Centers for Disease Control and Prevention (2012). Vital Signs: Preventing Clostridium Difficile Infections. Atlanta, GA. Retrieved from http://www.cdc.gov/mmwr/preview/mmwrhtml/mm6109a3.htm.
“Background: Clostridium difficile infection (CDI) is a common and sometimes fatal health-care–associated infection; the incidence, deaths, and excess health-care costs resulting from CDIs in hospitalized patients are all at historic highs. Meanwhile, the contribution of nonhospital health-care exposures to the overall burden of CDI, and the ability of programs to prevent CDIs by implementing CDC recommendations across a range of hospitals, have not been demonstrated previously.
Methods: Population-based data from the Emerging Infections Program were analyzed by location and antecedent health-care exposures. Present-on-admission and hospital-onset, laboratory-identified CDIs reported to the National Healthcare Safety Network (NHSN) were analyzed. Rates of hospital-onset CDIs were compared between two 8-month periods near the beginning and end of three CDI prevention programs that focused primarily on measures to prevent intrahospital transmission of C. difficile in three states (Illinois, Massachusetts, and New York).
Results: Among CDIs identified in Emerging Infections Program data in 2010, 94% were associated with receiving health care; of these, 75% had onset among persons not currently hospitalized, including recently discharged patients, outpatients, and nursing home residents. Among CDIs reported to NHSN in 2010, 52% were already present on hospital admission, although they were largely health-care related. The pooled CDI rate declined 20% among 71 hospitals participating in the CDI prevention programs.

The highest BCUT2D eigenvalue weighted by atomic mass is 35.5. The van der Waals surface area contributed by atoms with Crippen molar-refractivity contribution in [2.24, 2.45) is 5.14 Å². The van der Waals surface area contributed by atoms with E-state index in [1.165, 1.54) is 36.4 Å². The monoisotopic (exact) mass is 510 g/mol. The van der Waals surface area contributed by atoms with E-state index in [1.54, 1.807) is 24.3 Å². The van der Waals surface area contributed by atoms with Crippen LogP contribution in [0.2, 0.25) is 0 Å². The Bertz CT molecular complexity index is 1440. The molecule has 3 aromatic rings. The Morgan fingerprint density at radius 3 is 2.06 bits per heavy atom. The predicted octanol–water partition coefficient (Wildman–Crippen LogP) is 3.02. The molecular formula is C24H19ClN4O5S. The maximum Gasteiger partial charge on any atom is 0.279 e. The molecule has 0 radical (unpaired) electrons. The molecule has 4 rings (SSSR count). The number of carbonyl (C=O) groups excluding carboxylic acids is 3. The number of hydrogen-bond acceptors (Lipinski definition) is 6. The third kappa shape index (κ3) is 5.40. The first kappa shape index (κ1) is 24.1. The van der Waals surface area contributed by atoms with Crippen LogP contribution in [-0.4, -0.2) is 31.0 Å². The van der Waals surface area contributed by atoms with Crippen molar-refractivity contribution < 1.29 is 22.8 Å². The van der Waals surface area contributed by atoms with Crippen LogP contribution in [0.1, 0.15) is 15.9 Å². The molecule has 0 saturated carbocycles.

Conclusions: Nearly all CDIs are related to various health-care settings where predisposing antibiotics are prescribed and C. difficile transmission occurs. Hospital-onset CDIs were prevented through an emphasis on infection control.
Implications for Public Health: More needs to be done to prevent CDIs; major reductions will require antibiotic stewardship along with infection control applied to nursing homes and ambulatory-care settings as well as hospitals. State health departments and partner organizations have shown leadership in preventing CDIs in hospitals and can prevent more CDIs by extending their programs to cover other health-care settings.”